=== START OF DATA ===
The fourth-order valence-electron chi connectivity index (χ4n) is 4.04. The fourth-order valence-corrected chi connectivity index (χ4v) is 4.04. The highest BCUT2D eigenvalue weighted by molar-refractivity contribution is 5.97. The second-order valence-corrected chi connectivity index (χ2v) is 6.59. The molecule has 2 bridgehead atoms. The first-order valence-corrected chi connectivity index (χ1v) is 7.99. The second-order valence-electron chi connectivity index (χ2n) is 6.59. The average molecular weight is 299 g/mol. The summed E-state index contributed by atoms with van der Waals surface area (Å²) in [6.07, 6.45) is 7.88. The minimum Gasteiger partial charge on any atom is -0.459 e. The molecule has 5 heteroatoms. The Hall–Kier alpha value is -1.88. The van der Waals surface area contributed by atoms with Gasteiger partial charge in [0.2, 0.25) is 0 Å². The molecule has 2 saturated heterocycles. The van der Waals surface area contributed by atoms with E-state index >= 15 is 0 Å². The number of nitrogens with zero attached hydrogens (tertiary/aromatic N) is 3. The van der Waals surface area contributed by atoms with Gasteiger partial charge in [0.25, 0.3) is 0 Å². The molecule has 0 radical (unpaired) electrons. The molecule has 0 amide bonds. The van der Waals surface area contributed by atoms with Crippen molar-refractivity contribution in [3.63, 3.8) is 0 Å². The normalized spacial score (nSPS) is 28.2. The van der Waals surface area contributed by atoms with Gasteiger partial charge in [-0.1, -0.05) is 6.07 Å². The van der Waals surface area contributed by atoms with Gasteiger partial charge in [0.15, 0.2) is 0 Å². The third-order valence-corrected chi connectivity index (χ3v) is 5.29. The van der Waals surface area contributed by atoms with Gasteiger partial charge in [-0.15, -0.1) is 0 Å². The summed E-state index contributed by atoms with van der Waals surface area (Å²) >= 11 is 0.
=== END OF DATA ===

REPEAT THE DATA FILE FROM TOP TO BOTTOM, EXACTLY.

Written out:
The fourth-order valence-electron chi connectivity index (χ4n) is 4.04. The fourth-order valence-corrected chi connectivity index (χ4v) is 4.04. The highest BCUT2D eigenvalue weighted by molar-refractivity contribution is 5.97. The second-order valence-corrected chi connectivity index (χ2v) is 6.59. The molecule has 2 bridgehead atoms. The first-order valence-corrected chi connectivity index (χ1v) is 7.99. The second-order valence-electron chi connectivity index (χ2n) is 6.59. The average molecular weight is 299 g/mol. The summed E-state index contributed by atoms with van der Waals surface area (Å²) in [6.07, 6.45) is 7.88. The minimum Gasteiger partial charge on any atom is -0.459 e. The molecule has 5 heteroatoms. The Hall–Kier alpha value is -1.88. The van der Waals surface area contributed by atoms with Gasteiger partial charge in [0.2, 0.25) is 0 Å². The molecule has 2 saturated heterocycles. The van der Waals surface area contributed by atoms with E-state index >= 15 is 0 Å². The number of nitrogens with zero attached hydrogens (tertiary/aromatic N) is 3. The van der Waals surface area contributed by atoms with Gasteiger partial charge in [0.25, 0.3) is 0 Å². The molecule has 0 radical (unpaired) electrons. The molecule has 0 amide bonds. The van der Waals surface area contributed by atoms with Crippen molar-refractivity contribution in [3.63, 3.8) is 0 Å². The normalized spacial score (nSPS) is 28.2. The van der Waals surface area contributed by atoms with Gasteiger partial charge in [-0.1, -0.05) is 6.07 Å². The van der Waals surface area contributed by atoms with Gasteiger partial charge in [0.15, 0.2) is 0 Å². The third-order valence-corrected chi connectivity index (χ3v) is 5.29. The van der Waals surface area contributed by atoms with Gasteiger partial charge in [-0.15, -0.1) is 0 Å². The summed E-state index contributed by atoms with van der Waals surface area (Å²) >= 11 is 0.